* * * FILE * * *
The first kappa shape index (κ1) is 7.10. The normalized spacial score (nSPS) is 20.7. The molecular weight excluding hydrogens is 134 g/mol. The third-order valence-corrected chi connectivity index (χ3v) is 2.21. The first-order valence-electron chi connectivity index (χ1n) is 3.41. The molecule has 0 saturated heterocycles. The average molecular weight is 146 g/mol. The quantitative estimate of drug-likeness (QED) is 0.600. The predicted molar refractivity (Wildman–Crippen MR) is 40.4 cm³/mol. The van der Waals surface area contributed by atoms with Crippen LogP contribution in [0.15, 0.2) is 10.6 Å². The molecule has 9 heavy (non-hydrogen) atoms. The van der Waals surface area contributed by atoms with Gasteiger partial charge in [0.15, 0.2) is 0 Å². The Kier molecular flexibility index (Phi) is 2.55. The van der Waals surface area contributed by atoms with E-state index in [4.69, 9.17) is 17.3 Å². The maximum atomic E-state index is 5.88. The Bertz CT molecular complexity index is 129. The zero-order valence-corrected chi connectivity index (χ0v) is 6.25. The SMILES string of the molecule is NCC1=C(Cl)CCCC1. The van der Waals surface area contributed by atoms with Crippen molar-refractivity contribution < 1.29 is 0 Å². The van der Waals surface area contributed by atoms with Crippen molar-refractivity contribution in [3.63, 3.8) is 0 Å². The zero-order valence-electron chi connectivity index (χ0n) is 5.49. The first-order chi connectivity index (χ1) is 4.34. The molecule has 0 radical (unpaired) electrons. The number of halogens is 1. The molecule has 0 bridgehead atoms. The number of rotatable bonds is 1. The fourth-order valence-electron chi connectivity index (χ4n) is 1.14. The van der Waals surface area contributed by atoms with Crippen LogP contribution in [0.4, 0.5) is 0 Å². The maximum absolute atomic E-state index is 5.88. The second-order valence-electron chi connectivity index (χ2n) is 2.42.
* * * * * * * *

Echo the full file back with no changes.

The first kappa shape index (κ1) is 7.10. The normalized spacial score (nSPS) is 20.7. The molecular weight excluding hydrogens is 134 g/mol. The third-order valence-corrected chi connectivity index (χ3v) is 2.21. The first-order valence-electron chi connectivity index (χ1n) is 3.41. The molecule has 0 saturated heterocycles. The average molecular weight is 146 g/mol. The quantitative estimate of drug-likeness (QED) is 0.600. The predicted molar refractivity (Wildman–Crippen MR) is 40.4 cm³/mol. The van der Waals surface area contributed by atoms with Crippen LogP contribution in [0.15, 0.2) is 10.6 Å². The molecule has 9 heavy (non-hydrogen) atoms. The van der Waals surface area contributed by atoms with Gasteiger partial charge in [0.15, 0.2) is 0 Å². The Kier molecular flexibility index (Phi) is 2.55. The van der Waals surface area contributed by atoms with E-state index in [4.69, 9.17) is 17.3 Å². The maximum atomic E-state index is 5.88. The Bertz CT molecular complexity index is 129. The zero-order valence-corrected chi connectivity index (χ0v) is 6.25. The SMILES string of the molecule is NCC1=C(Cl)CCCC1. The van der Waals surface area contributed by atoms with Crippen molar-refractivity contribution < 1.29 is 0 Å². The van der Waals surface area contributed by atoms with Crippen molar-refractivity contribution in [3.63, 3.8) is 0 Å². The zero-order valence-electron chi connectivity index (χ0n) is 5.49. The first-order chi connectivity index (χ1) is 4.34. The molecule has 0 radical (unpaired) electrons. The number of halogens is 1. The molecule has 0 bridgehead atoms. The number of rotatable bonds is 1. The fourth-order valence-electron chi connectivity index (χ4n) is 1.14. The van der Waals surface area contributed by atoms with Crippen LogP contribution in [0.4, 0.5) is 0 Å². The maximum absolute atomic E-state index is 5.88. The second-order valence-electron chi connectivity index (χ2n) is 2.42.